Your lab studies stress responses to grief and looked at bereavement and inflammation and how cortisol affects us. What is happening here?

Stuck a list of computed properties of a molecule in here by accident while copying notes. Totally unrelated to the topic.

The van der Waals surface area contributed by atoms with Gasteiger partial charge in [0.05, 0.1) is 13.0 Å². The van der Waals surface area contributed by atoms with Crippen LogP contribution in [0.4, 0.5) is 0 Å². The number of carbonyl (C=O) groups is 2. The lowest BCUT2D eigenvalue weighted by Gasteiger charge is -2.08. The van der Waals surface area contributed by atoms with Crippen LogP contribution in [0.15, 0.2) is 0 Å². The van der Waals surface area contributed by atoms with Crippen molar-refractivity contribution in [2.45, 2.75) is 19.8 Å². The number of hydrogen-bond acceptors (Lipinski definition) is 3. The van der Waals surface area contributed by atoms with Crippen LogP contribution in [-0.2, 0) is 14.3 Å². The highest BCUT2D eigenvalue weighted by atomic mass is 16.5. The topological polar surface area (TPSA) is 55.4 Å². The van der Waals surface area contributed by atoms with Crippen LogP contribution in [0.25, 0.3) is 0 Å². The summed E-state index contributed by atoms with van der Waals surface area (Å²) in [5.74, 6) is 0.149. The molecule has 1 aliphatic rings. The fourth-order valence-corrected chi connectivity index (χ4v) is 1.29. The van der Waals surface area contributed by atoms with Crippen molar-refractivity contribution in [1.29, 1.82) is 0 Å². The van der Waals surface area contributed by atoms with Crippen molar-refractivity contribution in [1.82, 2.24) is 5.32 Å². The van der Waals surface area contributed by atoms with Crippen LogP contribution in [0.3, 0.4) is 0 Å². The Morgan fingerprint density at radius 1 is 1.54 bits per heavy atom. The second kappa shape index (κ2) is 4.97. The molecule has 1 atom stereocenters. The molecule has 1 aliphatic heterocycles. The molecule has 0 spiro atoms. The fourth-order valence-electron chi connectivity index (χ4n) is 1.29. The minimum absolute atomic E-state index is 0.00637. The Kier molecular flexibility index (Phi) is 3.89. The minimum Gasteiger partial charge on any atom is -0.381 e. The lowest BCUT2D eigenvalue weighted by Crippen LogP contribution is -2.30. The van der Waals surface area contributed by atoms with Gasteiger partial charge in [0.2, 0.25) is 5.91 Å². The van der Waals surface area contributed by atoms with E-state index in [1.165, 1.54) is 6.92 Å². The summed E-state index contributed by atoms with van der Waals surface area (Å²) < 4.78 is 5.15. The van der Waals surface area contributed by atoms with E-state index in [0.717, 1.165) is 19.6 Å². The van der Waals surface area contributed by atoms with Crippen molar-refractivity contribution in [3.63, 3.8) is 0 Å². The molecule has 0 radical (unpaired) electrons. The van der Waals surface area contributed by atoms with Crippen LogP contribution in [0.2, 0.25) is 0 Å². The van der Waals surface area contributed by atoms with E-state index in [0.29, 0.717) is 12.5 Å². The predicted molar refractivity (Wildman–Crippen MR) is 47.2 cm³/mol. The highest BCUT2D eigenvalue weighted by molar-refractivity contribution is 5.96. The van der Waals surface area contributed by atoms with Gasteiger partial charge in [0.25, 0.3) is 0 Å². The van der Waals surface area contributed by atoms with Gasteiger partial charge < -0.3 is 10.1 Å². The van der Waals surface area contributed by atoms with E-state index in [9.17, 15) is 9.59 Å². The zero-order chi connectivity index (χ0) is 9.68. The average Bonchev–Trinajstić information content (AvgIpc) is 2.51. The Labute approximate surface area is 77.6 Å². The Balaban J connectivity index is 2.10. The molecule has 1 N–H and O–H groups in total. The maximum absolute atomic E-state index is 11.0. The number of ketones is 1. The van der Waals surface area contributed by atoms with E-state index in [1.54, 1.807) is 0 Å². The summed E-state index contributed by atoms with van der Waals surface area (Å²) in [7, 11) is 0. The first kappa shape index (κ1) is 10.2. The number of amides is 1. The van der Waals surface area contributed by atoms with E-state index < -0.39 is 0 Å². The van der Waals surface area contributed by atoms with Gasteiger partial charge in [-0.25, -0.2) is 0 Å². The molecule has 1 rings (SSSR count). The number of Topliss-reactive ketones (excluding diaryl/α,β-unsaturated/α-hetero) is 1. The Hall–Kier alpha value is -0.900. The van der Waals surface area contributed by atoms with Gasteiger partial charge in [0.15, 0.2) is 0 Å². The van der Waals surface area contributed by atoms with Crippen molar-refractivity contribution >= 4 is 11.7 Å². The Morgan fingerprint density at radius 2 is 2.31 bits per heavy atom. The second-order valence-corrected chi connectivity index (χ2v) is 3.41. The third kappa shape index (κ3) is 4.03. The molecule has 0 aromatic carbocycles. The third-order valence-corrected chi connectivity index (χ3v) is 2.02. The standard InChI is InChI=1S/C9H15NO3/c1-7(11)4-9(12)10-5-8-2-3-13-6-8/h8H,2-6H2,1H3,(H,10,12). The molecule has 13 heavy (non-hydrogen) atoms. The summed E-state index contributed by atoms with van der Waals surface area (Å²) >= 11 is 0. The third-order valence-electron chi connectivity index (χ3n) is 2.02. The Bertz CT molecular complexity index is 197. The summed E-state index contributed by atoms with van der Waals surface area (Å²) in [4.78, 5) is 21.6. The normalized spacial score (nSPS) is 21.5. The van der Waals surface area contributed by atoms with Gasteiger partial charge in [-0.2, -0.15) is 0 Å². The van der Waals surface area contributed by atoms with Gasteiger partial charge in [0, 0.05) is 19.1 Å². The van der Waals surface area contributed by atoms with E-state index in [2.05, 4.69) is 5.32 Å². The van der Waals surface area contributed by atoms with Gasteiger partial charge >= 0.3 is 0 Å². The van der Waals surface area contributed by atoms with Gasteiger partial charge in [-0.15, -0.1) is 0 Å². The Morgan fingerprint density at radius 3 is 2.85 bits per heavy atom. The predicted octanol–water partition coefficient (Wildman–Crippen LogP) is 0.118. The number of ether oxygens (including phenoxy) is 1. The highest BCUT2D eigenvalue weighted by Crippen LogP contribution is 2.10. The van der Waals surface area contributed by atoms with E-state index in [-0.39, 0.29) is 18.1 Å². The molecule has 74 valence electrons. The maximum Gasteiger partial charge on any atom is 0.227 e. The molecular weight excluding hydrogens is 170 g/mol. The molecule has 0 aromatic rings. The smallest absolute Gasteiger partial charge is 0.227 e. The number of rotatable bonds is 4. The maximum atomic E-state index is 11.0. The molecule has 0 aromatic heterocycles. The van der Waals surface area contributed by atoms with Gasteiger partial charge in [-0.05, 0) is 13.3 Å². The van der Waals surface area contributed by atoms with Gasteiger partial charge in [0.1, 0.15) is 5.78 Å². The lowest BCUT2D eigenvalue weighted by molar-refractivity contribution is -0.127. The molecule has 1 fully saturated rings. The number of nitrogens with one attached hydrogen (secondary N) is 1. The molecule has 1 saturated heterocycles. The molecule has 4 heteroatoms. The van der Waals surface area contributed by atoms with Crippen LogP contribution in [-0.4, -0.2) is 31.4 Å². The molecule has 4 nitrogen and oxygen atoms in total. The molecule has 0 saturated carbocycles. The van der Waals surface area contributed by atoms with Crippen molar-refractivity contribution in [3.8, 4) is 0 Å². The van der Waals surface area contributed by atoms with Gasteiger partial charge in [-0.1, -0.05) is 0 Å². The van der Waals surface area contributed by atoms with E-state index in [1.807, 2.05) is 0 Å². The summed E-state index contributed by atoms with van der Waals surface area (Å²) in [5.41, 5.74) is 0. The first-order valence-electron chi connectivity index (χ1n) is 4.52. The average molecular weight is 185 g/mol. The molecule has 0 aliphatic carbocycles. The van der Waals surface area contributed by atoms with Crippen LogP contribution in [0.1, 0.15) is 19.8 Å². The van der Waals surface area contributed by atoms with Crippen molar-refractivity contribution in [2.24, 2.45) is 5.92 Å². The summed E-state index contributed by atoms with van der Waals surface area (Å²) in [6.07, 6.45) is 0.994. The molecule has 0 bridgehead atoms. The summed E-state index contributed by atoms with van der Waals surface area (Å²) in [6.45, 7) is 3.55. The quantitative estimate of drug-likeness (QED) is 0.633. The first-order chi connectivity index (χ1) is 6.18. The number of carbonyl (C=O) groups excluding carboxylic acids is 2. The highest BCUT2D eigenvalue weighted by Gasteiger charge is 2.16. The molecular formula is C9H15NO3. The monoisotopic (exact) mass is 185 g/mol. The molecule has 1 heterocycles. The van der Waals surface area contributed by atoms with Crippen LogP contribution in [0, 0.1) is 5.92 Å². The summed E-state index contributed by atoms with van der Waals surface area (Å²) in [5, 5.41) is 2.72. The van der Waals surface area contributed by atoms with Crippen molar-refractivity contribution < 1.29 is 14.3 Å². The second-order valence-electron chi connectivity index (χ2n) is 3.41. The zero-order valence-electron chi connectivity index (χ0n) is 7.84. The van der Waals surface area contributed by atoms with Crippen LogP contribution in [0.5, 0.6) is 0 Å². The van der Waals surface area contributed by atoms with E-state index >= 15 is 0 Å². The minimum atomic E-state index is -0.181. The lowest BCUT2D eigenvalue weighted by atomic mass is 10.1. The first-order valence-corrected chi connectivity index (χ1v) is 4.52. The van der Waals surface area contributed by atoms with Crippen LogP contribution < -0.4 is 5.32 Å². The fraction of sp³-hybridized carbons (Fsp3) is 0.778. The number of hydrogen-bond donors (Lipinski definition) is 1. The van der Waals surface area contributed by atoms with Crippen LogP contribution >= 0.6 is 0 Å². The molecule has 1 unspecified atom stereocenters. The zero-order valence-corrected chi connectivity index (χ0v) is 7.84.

Grieving is incredibly stressful. It's stressful for the body, and it's stressful for the mind. In fact, I sometimes say grieving is a little like trying to learn calculus while also training for a marathon. In research from my own lab and from others, we know that bereavement usually causes an increase in cortisol, the stress hormone, and causes increases in IL-6, one of the inflammatory markers of the immune system. And it's stressful both because of all the emotions, and intrusive thoughts, and difficulty sleeping that we have when we lose a loved one. But it's also stressful because we suddenly have to restore a life without this person. So if you lost a spouse, you may also have lost a co-parent, or you may have lost a breadwinner. Or as an older couple, you may have lost the person who drives, and so all of the stresses of all of the new things that you have to learn to do now in their absence. And as though all of that wasn't hard enough, one of the things that usually reduces stress for many of us is spending time with our loved ones. So in this moment, where you are so incredibly overwhelmed, often the very person that you would have turned to to feel comfort, to have that dopamine, and oxytocin, and opioid increase by spending time with them and being cared for and loved by them, often, this is exactly the person who is gone, which makes the bereavement stress feel even harder, given that we don't have a way or the same way to overcome that. Human beings are remarkably resilient though, and it turns out that most of us are able to find support from another person. And so reaching out during this time of stress, taking care of your physical body are both incredibly important during grief.